Phase 3, during 2000-05, also had key events, the first of which was a trend towards globalized production exemplified by Sabic’s acquisition of DSM Petrochemicals in 2002. Another key event was a shift to refinery integration as demonstrated by Rabigh Refining & Petrochemical Co. (PetroRabigh), a joint venture of Saudi Aramco and Sumitomo Chemical Co.

Petrochemical development

Unlike the case for industrialized countries, the development of the petrochemicals industry in Saudi Arabia was not in response to a surge in local demand or to a development of indigenous technologies. Instead, it is largely due to the abundant natural gas reserves in Saudi Arabia, of which 61% is associated gas (OGJ, Aug. 16, 1999, p. 65).

The associated gas is rich in ethane, which is the petrochemical industry’s most versatile and favorable feedstock. It has a typical ethane composition of 17 vol % vs. an ethane composition of around 4 vol % in the nonassociated gas.

The low boiling point of the associated gas renders its transportation uneconomical; it can therefore be flared, used as a fuel, or reinjected into the oil fields. These uses generate a low, or in some cases, even negative economic value.

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Before the mid 1970s, all the associated gas was flared (Fig. 1). In 1975, the volume of flared gas was slightly more than 4 bcfd. Associated gas was flared at that time because there was no developed domestic market for it and exporting the gas would require substantial investment.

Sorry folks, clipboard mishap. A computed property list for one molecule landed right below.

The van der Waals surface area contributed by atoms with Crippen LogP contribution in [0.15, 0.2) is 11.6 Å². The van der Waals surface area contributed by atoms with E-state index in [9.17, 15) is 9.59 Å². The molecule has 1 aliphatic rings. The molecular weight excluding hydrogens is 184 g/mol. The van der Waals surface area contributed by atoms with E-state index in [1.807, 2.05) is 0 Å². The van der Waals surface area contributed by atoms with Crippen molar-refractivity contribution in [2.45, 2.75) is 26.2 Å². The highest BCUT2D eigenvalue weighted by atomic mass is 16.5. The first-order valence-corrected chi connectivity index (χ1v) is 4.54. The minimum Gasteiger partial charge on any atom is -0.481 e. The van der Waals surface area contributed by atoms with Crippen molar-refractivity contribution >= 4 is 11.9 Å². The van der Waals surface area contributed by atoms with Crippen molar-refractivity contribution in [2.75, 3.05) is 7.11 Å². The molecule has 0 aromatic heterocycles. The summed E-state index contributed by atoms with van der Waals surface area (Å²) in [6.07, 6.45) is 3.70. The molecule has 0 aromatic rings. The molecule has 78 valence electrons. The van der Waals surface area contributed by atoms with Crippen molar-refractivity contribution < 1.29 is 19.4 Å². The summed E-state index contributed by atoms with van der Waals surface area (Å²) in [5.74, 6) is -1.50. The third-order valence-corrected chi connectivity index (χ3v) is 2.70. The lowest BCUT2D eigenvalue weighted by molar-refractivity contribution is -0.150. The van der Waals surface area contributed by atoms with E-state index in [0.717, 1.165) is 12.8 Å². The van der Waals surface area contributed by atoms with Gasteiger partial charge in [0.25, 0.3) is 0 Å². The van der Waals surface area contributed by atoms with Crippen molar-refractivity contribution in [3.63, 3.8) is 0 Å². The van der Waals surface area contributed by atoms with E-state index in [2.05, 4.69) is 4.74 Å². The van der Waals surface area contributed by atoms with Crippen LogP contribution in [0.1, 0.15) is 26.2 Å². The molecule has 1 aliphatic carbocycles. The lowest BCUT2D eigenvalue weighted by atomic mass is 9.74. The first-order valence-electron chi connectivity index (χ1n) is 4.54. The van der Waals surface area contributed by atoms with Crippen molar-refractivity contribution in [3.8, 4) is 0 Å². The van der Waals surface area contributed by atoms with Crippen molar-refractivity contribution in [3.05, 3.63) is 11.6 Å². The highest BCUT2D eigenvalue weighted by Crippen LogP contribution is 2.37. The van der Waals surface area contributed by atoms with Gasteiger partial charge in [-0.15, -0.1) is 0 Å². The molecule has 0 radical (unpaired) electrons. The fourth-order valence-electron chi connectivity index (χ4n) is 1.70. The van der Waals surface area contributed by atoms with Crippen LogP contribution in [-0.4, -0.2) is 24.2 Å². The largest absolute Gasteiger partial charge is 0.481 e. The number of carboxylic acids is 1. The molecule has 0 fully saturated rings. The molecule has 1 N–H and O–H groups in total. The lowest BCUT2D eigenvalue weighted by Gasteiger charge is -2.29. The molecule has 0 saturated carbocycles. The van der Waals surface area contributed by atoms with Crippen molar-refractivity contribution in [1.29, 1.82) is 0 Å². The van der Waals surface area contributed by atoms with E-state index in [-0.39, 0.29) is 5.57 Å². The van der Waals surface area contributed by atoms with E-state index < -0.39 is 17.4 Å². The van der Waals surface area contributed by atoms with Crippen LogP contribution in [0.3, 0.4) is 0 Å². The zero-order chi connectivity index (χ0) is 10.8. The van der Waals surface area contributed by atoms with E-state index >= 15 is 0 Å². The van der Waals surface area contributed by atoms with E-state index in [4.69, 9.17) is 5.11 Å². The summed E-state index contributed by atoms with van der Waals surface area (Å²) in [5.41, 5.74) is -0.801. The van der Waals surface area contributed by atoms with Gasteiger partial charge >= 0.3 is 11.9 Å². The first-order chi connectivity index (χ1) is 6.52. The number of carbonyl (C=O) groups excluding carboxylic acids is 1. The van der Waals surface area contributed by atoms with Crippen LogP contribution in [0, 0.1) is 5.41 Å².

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From that time onward, the Saudi government embarked on a program aimed at facilitating the development of a domestic market for the associated gas. Unlike other gas producers, therefore, Saudi Arabia does not export natural gas but instead uses it to support the rapid industrialization drive in the country, particularly the gas-based petrochemical industries, which present the best choice from economic and social perspectives.

More specifically, the petrochemical industry provided the best option to add value to the gas and its associated products, as well as protecting the environment by eliminating flaring.1

Saudi Arabia’s petchem landscape

During the past 3 decades or so, the petrochemical industry in Saudi Arabia has maintained a steady and exponential growth pattern. Fig 2 shows the growth in the petrochemical production capacity during 1985-2010.

Petrochemical production capacity had increased about tenfold during the last 20 years, to 36 million tonnes/year currently from 3.7 million tonnes/year in 1985. This growth pattern will maintain its momentum in the short-term with the output exceeding 70 million tonnes/year by 2010.

Industry status

The petrochemical industry in Saudi Arabia is predominantly gas-based. The feedstock used to produce the basic petrochemicals is primarily methane, ethane, and NGLs, all derived from natural gas. In addition, modest volumes of light gasoline and naphtha are used as feedstocks.

The type of feedstock influences the basic petrochemical product mix, which in turn influences the type and volume of derivatives produced, and thereby determines the product slate.2